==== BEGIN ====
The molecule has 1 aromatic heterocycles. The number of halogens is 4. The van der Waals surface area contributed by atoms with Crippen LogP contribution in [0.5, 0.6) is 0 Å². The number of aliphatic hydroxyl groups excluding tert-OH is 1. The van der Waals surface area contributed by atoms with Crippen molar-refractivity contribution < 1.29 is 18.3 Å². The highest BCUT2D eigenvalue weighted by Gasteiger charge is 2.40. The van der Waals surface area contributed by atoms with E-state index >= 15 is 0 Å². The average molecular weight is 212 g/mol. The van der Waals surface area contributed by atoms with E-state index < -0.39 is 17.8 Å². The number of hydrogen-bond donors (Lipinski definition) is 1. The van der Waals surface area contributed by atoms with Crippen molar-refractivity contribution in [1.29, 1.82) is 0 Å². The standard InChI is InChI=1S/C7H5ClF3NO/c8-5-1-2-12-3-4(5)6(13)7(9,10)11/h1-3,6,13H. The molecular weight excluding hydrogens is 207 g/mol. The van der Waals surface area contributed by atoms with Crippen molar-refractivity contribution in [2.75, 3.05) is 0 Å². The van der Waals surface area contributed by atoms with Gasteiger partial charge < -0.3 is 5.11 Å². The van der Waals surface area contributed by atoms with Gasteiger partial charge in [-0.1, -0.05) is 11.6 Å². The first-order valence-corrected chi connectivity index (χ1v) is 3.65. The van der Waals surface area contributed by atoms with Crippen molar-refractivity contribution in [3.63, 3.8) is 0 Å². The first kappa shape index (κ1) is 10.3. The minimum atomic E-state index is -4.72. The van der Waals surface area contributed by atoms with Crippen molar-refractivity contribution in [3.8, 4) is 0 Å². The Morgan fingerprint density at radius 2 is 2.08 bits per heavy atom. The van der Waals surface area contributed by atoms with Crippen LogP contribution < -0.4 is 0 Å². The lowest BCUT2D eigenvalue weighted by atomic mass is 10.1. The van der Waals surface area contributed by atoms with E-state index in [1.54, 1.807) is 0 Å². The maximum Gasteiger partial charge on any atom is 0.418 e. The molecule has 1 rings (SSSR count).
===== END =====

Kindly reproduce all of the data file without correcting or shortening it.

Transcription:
The molecule has 1 aromatic heterocycles. The number of halogens is 4. The van der Waals surface area contributed by atoms with Crippen LogP contribution in [0.5, 0.6) is 0 Å². The number of aliphatic hydroxyl groups excluding tert-OH is 1. The van der Waals surface area contributed by atoms with Crippen molar-refractivity contribution < 1.29 is 18.3 Å². The highest BCUT2D eigenvalue weighted by Gasteiger charge is 2.40. The van der Waals surface area contributed by atoms with E-state index >= 15 is 0 Å². The average molecular weight is 212 g/mol. The van der Waals surface area contributed by atoms with E-state index < -0.39 is 17.8 Å². The number of hydrogen-bond donors (Lipinski definition) is 1. The van der Waals surface area contributed by atoms with Crippen molar-refractivity contribution in [1.29, 1.82) is 0 Å². The standard InChI is InChI=1S/C7H5ClF3NO/c8-5-1-2-12-3-4(5)6(13)7(9,10)11/h1-3,6,13H. The molecular weight excluding hydrogens is 207 g/mol. The van der Waals surface area contributed by atoms with Crippen molar-refractivity contribution in [2.75, 3.05) is 0 Å². The van der Waals surface area contributed by atoms with Gasteiger partial charge < -0.3 is 5.11 Å². The van der Waals surface area contributed by atoms with Gasteiger partial charge in [-0.1, -0.05) is 11.6 Å². The first-order valence-corrected chi connectivity index (χ1v) is 3.65. The van der Waals surface area contributed by atoms with Crippen molar-refractivity contribution in [3.63, 3.8) is 0 Å². The first kappa shape index (κ1) is 10.3. The minimum atomic E-state index is -4.72. The van der Waals surface area contributed by atoms with Crippen molar-refractivity contribution in [3.8, 4) is 0 Å². The Morgan fingerprint density at radius 2 is 2.08 bits per heavy atom. The van der Waals surface area contributed by atoms with Crippen LogP contribution < -0.4 is 0 Å². The lowest BCUT2D eigenvalue weighted by atomic mass is 10.1. The van der Waals surface area contributed by atoms with E-state index in [1.54, 1.807) is 0 Å². The maximum Gasteiger partial charge on any atom is 0.418 e. The molecule has 1 rings (SSSR count).